I was three years old when I fell in love with horses. My parents like to tell the story of how they knew it was serious when I exclaimed, “Never in my whole life, have I ever had a pony!”
I had been bitten by the bug. The horse crazy bug. My every thought was so consumed with horsey things as a child, that when I thought about other hoofed animals, I imagined them as horses.
Deer? Forest horses.
Cows? Boxy milk horses.
I remember visiting a tiny island off of Okinawa when my family visited friends there in the early 1990s. We were told that the island was home to wild goats. I was floored. To get to the island, we rode in a small, but fast motor boat. The entire bumpy ride there, all I could think about were those tiny island horses. I mean, goats.
Seriously, horses were magic to me. It wasn’t long after announcing to my parents that I wanted a pony, that my parents decided to give in to my sister and me. My parents weren’t rich, but they understood what it could mean for us to grow up with horses. I got a pony named Rusty, and my sister got a horse named Dotti. Those next few years of learning to ride and care for horses were the best of my childhood. I met my best friend around the same time I got my pony, and we are still horse crazy best friends to this day. The horses of my youth truly helped to shape me into the person I am today. They got me through some tough times, and they taught me how to be resilient. The whole, “when you fall off a horse, you better get right back on” idea is no joke. I fell off of my horses plenty of times (I even have home videos and scars to prove it), and got right back on. I guess it’s a combination of resilience and stubbornness, but still, I’m so grateful for all the things I learned about life through the horses I grew up with.
Although I no longer have my own horse, the bug never left me. In fact, it’s a huge part of what drives me to do the work I do. My love of horses led me to purchasing my first subscription to Horse Illustrated Magazine at 8 years old which then led to me being obsessed with the beautiful photographs of horses in every issue. It wasn’t long after then that I knew I needed a camera. And so began my love of photographing all of the animals in my life.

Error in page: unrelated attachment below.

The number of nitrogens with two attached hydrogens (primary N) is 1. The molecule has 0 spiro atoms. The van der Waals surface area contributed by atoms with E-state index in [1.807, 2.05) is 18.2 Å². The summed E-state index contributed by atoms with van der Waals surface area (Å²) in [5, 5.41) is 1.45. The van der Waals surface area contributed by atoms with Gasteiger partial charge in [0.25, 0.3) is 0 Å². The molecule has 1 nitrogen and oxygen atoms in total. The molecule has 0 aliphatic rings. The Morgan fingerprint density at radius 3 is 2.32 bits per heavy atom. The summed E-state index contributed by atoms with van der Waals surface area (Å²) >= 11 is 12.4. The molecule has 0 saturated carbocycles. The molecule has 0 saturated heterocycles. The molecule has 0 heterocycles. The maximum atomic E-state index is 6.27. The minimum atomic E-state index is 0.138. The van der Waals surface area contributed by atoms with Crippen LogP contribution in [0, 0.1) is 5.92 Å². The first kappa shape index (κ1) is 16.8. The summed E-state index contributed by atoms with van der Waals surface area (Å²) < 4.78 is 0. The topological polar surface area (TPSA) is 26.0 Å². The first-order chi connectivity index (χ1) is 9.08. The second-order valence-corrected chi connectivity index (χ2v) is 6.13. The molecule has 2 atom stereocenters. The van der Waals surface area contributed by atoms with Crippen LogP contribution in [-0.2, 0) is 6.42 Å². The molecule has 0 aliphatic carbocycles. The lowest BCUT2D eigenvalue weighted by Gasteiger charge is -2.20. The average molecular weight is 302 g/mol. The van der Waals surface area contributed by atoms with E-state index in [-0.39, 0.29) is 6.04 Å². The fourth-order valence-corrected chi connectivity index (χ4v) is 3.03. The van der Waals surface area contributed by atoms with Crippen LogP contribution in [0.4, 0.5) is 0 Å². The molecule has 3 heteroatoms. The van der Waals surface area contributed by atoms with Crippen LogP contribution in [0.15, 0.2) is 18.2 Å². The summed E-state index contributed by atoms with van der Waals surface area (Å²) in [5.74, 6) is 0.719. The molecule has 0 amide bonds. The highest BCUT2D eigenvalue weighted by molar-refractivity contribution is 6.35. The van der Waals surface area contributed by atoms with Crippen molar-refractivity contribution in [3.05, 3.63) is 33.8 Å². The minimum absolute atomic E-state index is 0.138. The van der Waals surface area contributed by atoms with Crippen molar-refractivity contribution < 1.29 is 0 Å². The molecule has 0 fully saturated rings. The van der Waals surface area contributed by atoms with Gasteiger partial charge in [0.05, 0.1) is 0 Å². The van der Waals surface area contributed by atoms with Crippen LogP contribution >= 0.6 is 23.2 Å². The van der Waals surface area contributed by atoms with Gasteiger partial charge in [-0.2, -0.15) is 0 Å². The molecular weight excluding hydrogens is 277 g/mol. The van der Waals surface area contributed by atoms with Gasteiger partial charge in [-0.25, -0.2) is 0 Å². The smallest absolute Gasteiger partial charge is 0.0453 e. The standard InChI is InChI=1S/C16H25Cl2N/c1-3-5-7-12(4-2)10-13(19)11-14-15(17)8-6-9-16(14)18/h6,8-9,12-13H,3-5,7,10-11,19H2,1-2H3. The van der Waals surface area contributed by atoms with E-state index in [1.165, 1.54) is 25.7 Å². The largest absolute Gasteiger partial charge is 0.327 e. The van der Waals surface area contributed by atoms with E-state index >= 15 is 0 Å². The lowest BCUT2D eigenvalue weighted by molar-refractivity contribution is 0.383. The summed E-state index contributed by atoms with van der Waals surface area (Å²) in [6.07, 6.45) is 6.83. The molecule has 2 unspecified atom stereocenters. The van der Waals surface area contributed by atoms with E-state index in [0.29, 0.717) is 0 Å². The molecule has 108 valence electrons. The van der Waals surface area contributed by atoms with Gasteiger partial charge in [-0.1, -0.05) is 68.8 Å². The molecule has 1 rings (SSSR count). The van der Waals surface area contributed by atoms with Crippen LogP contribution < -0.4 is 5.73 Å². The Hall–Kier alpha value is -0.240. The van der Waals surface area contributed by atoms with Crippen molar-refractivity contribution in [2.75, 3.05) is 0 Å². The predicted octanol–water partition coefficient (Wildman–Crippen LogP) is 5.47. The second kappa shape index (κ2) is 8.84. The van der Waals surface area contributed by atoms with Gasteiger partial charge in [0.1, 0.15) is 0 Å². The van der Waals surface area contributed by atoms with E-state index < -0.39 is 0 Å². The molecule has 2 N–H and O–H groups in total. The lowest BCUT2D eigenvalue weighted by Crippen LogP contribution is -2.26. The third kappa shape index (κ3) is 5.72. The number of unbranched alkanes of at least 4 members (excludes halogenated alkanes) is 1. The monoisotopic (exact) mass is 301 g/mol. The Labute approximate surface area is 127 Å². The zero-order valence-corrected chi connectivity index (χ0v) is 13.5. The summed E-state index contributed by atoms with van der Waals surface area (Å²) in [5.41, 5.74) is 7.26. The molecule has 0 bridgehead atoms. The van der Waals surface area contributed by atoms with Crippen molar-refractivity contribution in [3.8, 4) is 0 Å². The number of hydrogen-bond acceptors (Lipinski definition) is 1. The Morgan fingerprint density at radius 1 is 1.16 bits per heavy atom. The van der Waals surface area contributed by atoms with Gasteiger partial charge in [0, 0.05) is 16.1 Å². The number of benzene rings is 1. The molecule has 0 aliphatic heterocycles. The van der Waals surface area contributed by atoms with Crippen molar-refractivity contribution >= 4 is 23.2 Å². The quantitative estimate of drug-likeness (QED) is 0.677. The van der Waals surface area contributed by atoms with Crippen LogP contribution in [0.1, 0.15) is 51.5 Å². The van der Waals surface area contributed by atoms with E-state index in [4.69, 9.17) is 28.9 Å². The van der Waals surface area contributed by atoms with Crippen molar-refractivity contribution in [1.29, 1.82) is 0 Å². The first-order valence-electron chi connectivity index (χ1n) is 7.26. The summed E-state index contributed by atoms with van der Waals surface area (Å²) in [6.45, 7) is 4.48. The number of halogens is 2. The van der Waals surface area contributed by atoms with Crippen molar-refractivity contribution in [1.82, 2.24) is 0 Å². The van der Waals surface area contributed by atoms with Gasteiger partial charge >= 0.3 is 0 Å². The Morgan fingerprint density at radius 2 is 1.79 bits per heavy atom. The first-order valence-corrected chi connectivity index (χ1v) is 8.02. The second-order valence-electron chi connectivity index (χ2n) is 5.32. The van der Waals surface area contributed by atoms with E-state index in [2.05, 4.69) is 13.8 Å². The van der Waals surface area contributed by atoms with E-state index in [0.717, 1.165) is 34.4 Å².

Today when I am around horses, or any animal for that matter, I feel like that little girl again. Giddy with excitement for the new animal friends I’ve made. For as long as I have lived, I have always felt as if I am living in their world. I am a guest, and if only they will let me in, let me understand them, then I will be a part of that world.
I especially felt this when I saw wild horses up close for the first time. I wrote a blog post titled “To Dream of The Wild” about the first time I met wild horses living at the Great Escape Mustang Sanctuary. It was an experience that came into my life at a time of great transition, when I was incredibly vulnerable to the realities of taking the leap toward my dreams. It was the perfect moment for me to learn from the wild ones, and to bring home all that they taught me.
A few months after visiting GEMS, my husband and I went on a road trip through Eastern Oregon, and eventually found ourselves in the Steens Mountain Wilderness staring at a herd of wild horses. It was so freaking magical, I can’t even explain it without wanting to cry. I watched two wild foals chase each other through the grass and around their mothers. This was the moment when the dreams of Little Marika came true, and I was reminded that no matter how old I get, the magic of animals will be just as strong as it was when I was a little girl.